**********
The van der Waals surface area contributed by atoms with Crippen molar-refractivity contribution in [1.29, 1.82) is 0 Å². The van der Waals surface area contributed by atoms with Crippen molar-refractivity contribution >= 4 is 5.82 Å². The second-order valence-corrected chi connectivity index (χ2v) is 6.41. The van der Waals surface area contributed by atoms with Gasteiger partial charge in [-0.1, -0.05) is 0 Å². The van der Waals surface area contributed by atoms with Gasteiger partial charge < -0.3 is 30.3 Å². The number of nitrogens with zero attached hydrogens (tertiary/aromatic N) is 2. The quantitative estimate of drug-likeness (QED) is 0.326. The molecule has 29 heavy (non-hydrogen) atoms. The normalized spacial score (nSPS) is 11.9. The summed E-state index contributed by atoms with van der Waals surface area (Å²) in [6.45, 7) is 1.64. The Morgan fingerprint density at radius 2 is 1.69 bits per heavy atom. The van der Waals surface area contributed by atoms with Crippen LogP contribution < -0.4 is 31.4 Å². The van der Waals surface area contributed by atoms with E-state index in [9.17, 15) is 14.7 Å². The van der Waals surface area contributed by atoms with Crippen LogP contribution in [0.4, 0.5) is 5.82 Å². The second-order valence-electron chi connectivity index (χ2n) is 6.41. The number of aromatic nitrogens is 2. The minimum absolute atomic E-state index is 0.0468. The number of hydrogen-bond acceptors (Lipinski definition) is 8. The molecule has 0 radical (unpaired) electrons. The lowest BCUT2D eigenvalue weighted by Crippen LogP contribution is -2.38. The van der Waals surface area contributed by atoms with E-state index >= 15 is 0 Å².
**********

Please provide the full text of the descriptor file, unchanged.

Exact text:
The van der Waals surface area contributed by atoms with Crippen molar-refractivity contribution in [1.29, 1.82) is 0 Å². The van der Waals surface area contributed by atoms with Crippen molar-refractivity contribution >= 4 is 5.82 Å². The second-order valence-corrected chi connectivity index (χ2v) is 6.41. The van der Waals surface area contributed by atoms with Gasteiger partial charge in [-0.1, -0.05) is 0 Å². The van der Waals surface area contributed by atoms with Gasteiger partial charge < -0.3 is 30.3 Å². The number of nitrogens with zero attached hydrogens (tertiary/aromatic N) is 2. The quantitative estimate of drug-likeness (QED) is 0.326. The molecule has 29 heavy (non-hydrogen) atoms. The normalized spacial score (nSPS) is 11.9. The summed E-state index contributed by atoms with van der Waals surface area (Å²) in [6.45, 7) is 1.64. The Morgan fingerprint density at radius 2 is 1.69 bits per heavy atom. The van der Waals surface area contributed by atoms with Crippen LogP contribution < -0.4 is 31.4 Å². The van der Waals surface area contributed by atoms with E-state index in [9.17, 15) is 14.7 Å². The van der Waals surface area contributed by atoms with Crippen LogP contribution in [0.4, 0.5) is 5.82 Å². The second-order valence-electron chi connectivity index (χ2n) is 6.41. The number of aromatic nitrogens is 2. The minimum absolute atomic E-state index is 0.0468. The number of hydrogen-bond acceptors (Lipinski definition) is 8. The molecule has 0 radical (unpaired) electrons. The lowest BCUT2D eigenvalue weighted by Crippen LogP contribution is -2.38. The van der Waals surface area contributed by atoms with E-state index >= 15 is 0 Å².